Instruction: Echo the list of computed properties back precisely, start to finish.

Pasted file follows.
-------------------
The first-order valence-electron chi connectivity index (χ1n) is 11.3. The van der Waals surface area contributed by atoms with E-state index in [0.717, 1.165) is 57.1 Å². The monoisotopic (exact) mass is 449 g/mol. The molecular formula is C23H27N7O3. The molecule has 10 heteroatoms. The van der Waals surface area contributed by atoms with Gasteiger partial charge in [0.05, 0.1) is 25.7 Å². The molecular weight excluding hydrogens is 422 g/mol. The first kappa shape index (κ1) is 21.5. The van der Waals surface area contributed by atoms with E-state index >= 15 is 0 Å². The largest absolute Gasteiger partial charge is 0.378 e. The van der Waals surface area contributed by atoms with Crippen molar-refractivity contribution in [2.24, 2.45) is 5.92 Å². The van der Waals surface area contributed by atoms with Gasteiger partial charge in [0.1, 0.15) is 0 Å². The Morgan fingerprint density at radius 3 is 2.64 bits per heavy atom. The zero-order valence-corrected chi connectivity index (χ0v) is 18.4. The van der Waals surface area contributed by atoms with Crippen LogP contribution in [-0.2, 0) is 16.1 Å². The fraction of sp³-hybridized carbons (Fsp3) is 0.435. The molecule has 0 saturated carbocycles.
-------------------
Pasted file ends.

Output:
The first-order valence-electron chi connectivity index (χ1n) is 11.3. The van der Waals surface area contributed by atoms with E-state index in [0.717, 1.165) is 57.1 Å². The monoisotopic (exact) mass is 449 g/mol. The molecular formula is C23H27N7O3. The molecule has 10 heteroatoms. The van der Waals surface area contributed by atoms with Gasteiger partial charge in [0.05, 0.1) is 25.7 Å². The molecular weight excluding hydrogens is 422 g/mol. The first kappa shape index (κ1) is 21.5. The van der Waals surface area contributed by atoms with E-state index >= 15 is 0 Å². The largest absolute Gasteiger partial charge is 0.378 e. The van der Waals surface area contributed by atoms with Crippen molar-refractivity contribution in [2.24, 2.45) is 5.92 Å². The van der Waals surface area contributed by atoms with Gasteiger partial charge in [0.1, 0.15) is 0 Å². The Morgan fingerprint density at radius 3 is 2.64 bits per heavy atom. The zero-order valence-corrected chi connectivity index (χ0v) is 18.4. The van der Waals surface area contributed by atoms with Crippen LogP contribution in [-0.2, 0) is 16.1 Å². The fraction of sp³-hybridized carbons (Fsp3) is 0.435. The molecule has 0 saturated carbocycles.